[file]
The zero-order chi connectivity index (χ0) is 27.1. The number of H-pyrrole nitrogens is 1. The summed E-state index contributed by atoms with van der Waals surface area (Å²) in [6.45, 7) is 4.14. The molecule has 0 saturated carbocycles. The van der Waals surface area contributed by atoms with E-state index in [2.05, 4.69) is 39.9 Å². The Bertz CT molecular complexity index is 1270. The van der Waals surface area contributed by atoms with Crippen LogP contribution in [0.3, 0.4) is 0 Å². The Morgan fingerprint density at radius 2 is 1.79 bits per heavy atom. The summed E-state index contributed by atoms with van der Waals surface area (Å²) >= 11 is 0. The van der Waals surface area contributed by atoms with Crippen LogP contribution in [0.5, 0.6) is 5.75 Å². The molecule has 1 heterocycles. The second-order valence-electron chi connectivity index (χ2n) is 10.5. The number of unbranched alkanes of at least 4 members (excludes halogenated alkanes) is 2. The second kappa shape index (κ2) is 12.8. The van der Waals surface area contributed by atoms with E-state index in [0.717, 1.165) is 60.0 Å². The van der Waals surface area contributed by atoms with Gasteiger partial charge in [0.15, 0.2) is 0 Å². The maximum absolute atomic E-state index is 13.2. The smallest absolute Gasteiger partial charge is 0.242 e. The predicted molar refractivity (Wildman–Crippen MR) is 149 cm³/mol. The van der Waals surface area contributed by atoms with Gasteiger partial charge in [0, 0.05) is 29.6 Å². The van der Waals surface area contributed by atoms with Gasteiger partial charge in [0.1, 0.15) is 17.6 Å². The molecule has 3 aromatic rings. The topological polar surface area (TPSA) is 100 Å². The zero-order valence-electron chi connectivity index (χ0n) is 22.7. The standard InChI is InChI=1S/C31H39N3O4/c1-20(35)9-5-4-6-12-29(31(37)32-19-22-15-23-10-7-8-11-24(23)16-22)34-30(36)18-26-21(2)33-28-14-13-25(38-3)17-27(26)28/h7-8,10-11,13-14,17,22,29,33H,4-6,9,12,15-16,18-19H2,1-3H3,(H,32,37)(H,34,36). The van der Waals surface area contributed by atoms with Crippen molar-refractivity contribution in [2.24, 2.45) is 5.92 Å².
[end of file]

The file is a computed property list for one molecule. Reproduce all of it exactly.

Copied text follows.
The zero-order chi connectivity index (χ0) is 27.1. The number of H-pyrrole nitrogens is 1. The summed E-state index contributed by atoms with van der Waals surface area (Å²) in [6.45, 7) is 4.14. The molecule has 0 saturated carbocycles. The van der Waals surface area contributed by atoms with E-state index in [2.05, 4.69) is 39.9 Å². The Bertz CT molecular complexity index is 1270. The van der Waals surface area contributed by atoms with Crippen LogP contribution in [0.3, 0.4) is 0 Å². The Morgan fingerprint density at radius 2 is 1.79 bits per heavy atom. The summed E-state index contributed by atoms with van der Waals surface area (Å²) >= 11 is 0. The van der Waals surface area contributed by atoms with Crippen LogP contribution in [0.5, 0.6) is 5.75 Å². The molecule has 1 heterocycles. The second-order valence-electron chi connectivity index (χ2n) is 10.5. The number of unbranched alkanes of at least 4 members (excludes halogenated alkanes) is 2. The second kappa shape index (κ2) is 12.8. The van der Waals surface area contributed by atoms with E-state index in [0.717, 1.165) is 60.0 Å². The van der Waals surface area contributed by atoms with Gasteiger partial charge in [0.15, 0.2) is 0 Å². The maximum absolute atomic E-state index is 13.2. The smallest absolute Gasteiger partial charge is 0.242 e. The predicted molar refractivity (Wildman–Crippen MR) is 149 cm³/mol. The van der Waals surface area contributed by atoms with Gasteiger partial charge in [0, 0.05) is 29.6 Å². The van der Waals surface area contributed by atoms with Gasteiger partial charge in [0.1, 0.15) is 17.6 Å². The molecule has 3 aromatic rings. The topological polar surface area (TPSA) is 100 Å². The zero-order valence-electron chi connectivity index (χ0n) is 22.7. The standard InChI is InChI=1S/C31H39N3O4/c1-20(35)9-5-4-6-12-29(31(37)32-19-22-15-23-10-7-8-11-24(23)16-22)34-30(36)18-26-21(2)33-28-14-13-25(38-3)17-27(26)28/h7-8,10-11,13-14,17,22,29,33H,4-6,9,12,15-16,18-19H2,1-3H3,(H,32,37)(H,34,36). The van der Waals surface area contributed by atoms with Crippen molar-refractivity contribution in [2.24, 2.45) is 5.92 Å².